Petronas and Bardas got the message and arranged the removal of additional bodily organs from Theoktisos. Empress Theodora merely lost her power and titles but was allowed to live in a dusty section of the imperial palace. Michael also banished his other surviving sisters Anna, Anastasia, and Pulcheria. This saved on imperial expenses and paid back those childhood pranks. Michael had specific humiliations for his big sister Thekla, pimping her off to the groom of the imperial chariot horses, a bandy-legged wrangler called Basil the Macedonian, later to be emperor Basil I. Thekla lost her title of Augusta but presumably chose marriage over monastery like her sisters.
Quickly, Bardas dominated the emperor's court. Claiming Theodora was still wanting to 'do an Irene' and pull his eyes out, Michael had his mother banished to the same monastery as his sisters. Now he could return to his hobbies without interference.
With the politics sorted out and Bardas running the state, Michael went back to his original mistress. He remained married to his other Eudokia, and though a few bishops and clergy muttered about the unusual arrangement, none challenged Michael openly. The emperor felt he had done enough work now and wanted to enjoy life more. He gained a reputation for generosity, happily encouraging his girlfriend to learn to drive chariots under the guidance of Basil. That relationship developed quickly and they were officially married. Michael's sister Thekla was now a mere mistress, who smelt of horse manure for most of the time.
Domestically, the empire was becoming a big mess. Michael had no children by imperial wife Eudokia but did produce two sons by imperial mistress Eudokia who would both become emperors themselves, governing as Leo the Bastard and Alexander the Other Bastard, respectively. Meantime, Uncle Bardas was running the Byzantine Empire without inteference. The Greeks started to win more battles than they lost — except in Sicily. Bardas, for his part, was rewarded with the title of Caesar, one step away from the throne.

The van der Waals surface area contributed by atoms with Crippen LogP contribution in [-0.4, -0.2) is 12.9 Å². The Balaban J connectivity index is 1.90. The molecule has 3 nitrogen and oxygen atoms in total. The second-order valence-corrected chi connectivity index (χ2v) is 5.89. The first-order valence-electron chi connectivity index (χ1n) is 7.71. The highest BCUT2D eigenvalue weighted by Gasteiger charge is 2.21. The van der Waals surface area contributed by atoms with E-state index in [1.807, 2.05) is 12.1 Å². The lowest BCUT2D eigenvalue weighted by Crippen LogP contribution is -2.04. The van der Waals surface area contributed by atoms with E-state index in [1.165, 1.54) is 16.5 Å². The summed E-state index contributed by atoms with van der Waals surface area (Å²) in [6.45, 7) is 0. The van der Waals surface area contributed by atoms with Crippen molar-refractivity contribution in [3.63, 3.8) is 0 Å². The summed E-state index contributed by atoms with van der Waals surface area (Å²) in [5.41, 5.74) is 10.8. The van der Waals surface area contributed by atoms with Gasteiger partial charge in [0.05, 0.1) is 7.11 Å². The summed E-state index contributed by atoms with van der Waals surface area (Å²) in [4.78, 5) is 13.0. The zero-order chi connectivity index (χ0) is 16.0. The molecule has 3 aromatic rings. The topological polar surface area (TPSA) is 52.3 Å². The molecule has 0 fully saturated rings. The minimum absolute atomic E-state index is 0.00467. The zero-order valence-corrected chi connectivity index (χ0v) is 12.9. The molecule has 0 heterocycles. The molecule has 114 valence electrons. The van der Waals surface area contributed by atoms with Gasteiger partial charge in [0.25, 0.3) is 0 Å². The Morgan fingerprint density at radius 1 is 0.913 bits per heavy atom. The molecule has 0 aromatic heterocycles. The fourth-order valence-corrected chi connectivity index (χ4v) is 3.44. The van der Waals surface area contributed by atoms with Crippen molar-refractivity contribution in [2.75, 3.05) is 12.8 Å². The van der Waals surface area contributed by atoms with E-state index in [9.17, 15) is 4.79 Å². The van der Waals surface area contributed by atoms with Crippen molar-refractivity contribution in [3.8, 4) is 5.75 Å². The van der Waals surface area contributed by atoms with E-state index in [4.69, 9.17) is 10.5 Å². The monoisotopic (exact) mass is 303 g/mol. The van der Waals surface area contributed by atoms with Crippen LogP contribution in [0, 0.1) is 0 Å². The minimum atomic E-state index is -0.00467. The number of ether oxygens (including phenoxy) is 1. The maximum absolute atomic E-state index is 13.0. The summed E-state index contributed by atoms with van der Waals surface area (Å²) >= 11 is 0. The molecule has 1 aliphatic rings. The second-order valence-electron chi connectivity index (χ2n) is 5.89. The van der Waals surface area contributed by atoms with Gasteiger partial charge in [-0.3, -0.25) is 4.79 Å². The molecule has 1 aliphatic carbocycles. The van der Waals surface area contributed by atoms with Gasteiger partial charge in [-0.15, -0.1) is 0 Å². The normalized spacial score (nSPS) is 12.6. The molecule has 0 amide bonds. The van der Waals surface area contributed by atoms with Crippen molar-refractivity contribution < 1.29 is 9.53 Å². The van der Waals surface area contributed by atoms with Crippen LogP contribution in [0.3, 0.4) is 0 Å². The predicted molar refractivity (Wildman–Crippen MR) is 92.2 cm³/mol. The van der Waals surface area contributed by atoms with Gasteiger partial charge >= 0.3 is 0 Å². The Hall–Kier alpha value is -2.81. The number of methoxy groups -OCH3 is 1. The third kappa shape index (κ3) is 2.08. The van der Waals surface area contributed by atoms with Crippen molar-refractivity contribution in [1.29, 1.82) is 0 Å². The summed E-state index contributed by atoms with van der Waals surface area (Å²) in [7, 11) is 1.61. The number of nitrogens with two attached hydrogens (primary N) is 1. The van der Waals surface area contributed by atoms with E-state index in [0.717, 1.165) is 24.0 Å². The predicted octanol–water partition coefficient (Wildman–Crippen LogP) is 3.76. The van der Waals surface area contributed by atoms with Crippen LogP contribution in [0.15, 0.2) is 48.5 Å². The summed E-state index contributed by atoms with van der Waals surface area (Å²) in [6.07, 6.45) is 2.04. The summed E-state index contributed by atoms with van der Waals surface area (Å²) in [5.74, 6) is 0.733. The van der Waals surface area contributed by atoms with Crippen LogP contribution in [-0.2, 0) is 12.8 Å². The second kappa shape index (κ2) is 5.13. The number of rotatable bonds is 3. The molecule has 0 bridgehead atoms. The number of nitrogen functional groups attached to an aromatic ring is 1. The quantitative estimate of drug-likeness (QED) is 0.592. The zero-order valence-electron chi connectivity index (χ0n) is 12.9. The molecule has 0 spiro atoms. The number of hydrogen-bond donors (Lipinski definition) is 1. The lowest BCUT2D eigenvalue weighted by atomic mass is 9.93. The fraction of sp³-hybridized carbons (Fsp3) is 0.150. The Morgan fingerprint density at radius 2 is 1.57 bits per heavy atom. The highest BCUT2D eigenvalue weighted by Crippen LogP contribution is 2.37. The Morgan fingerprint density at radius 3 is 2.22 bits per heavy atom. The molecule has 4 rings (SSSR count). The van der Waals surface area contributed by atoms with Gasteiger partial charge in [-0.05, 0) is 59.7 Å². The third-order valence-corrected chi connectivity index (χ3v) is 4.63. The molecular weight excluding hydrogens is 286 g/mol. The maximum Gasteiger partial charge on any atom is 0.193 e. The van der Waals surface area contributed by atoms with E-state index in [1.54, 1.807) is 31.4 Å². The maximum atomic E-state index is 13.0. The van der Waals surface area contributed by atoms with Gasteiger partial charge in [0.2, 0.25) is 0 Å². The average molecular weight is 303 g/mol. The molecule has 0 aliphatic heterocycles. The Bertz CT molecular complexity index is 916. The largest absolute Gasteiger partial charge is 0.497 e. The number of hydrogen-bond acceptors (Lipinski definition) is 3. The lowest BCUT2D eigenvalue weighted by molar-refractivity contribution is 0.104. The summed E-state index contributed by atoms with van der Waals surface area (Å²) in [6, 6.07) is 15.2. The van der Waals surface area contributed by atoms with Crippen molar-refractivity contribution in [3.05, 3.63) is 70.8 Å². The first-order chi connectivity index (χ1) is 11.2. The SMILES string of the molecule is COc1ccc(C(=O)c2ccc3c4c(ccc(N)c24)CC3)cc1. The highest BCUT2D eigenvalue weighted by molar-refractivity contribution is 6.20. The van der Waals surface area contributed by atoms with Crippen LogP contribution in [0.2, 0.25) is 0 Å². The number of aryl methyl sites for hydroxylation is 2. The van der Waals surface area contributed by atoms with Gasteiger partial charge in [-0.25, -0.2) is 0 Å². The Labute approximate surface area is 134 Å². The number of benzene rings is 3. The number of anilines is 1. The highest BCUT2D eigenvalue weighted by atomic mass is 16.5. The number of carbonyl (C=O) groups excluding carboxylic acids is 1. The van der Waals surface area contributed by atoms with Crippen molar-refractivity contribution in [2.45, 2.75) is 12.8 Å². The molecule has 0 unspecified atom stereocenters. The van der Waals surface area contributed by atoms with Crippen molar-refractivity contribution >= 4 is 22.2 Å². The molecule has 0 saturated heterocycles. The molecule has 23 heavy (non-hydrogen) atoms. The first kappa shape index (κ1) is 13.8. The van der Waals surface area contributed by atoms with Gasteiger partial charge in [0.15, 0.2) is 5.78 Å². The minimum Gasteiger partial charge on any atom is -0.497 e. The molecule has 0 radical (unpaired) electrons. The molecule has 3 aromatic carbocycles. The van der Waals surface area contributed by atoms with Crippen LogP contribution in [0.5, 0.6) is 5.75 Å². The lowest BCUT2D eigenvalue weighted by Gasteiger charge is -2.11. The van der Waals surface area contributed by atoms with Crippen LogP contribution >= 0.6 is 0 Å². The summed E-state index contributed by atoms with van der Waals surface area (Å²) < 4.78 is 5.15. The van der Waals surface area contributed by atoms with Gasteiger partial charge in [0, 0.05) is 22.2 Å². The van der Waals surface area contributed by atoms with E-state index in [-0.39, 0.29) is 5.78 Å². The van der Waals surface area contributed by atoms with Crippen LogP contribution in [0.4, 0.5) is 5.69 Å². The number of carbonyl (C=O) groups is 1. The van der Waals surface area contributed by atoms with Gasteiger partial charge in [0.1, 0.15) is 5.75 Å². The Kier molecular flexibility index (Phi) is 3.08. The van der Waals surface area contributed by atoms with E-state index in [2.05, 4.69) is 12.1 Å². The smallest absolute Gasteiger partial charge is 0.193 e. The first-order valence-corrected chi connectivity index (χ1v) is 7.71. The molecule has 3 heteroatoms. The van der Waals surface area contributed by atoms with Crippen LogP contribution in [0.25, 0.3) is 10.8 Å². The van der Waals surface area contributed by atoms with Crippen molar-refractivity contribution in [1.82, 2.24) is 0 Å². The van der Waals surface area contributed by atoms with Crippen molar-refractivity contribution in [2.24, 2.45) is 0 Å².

The emperor's peculiar approach to marital life was reflected by his regular shows of public drunkeness and general all-'round lechery. He grew bored of Uncle Bardas. Moreover, Uncle Petronas died during this time; he had been an important ally of Bardas. Now Basil's abilities as a horse whisperer and a man strong enough to wrestle a stallion to the ground encouraged the emperor to make a change. Basil could do the job. The next time Bardas reported to Michael about the latest news, Basil and others jumped out from the shadows and killed Bardas in the main audience chamber.
Following the death of Bardas, Basil now became Caesar. Within weeks, he was promoted to co-emperor, a convenient arrangement that let Basil do all the imperial work (except that he could barely read Greek without picture flash cards) while Michael was free to enjoy the fun bits, like spending all day watching the chariot races or emptying a crate of beer.
While Basil was away on office business, Michael, now 25, found a new playmate called Basiliskianos. Before long, Michael hinted broadly that he might demote Basil, or worse. Basil saw he had to make a move. In 867, Michael and Basiliskianos went on an all-day drinking contest after spending hours in the Hippodrome. They then retreated to their favourite den, where they spent the evening finishing off more bottles of wine. An insider in support of Basil ensured the chambers were unguarded. This was the signal for Basil and the boys to break into the room and end the party for Michael and Basiliskianos for good.
- Castration, like eye-gouging, had gone out of fashion in the Byzantine world by then. However, see the next footnote.
- Byzantines liked to employ disemballed civil servants, a practice that never caught on in the Christian West.
- Other Byzantine sources say Thekla did end up in a monastery with her mother and other siblings, but that's a dull story.
- The handy direct passageway between the imperial palace and the racetrack let Michael fall out of bed and stagger over to the imperial box.
- Basiliskianos means 'King Dragon-breath'. Ewww!
- Michael was buried in a scruffy tomb in an unfashionable monastery. He was later moved into a grander setting by emperor Leo VI.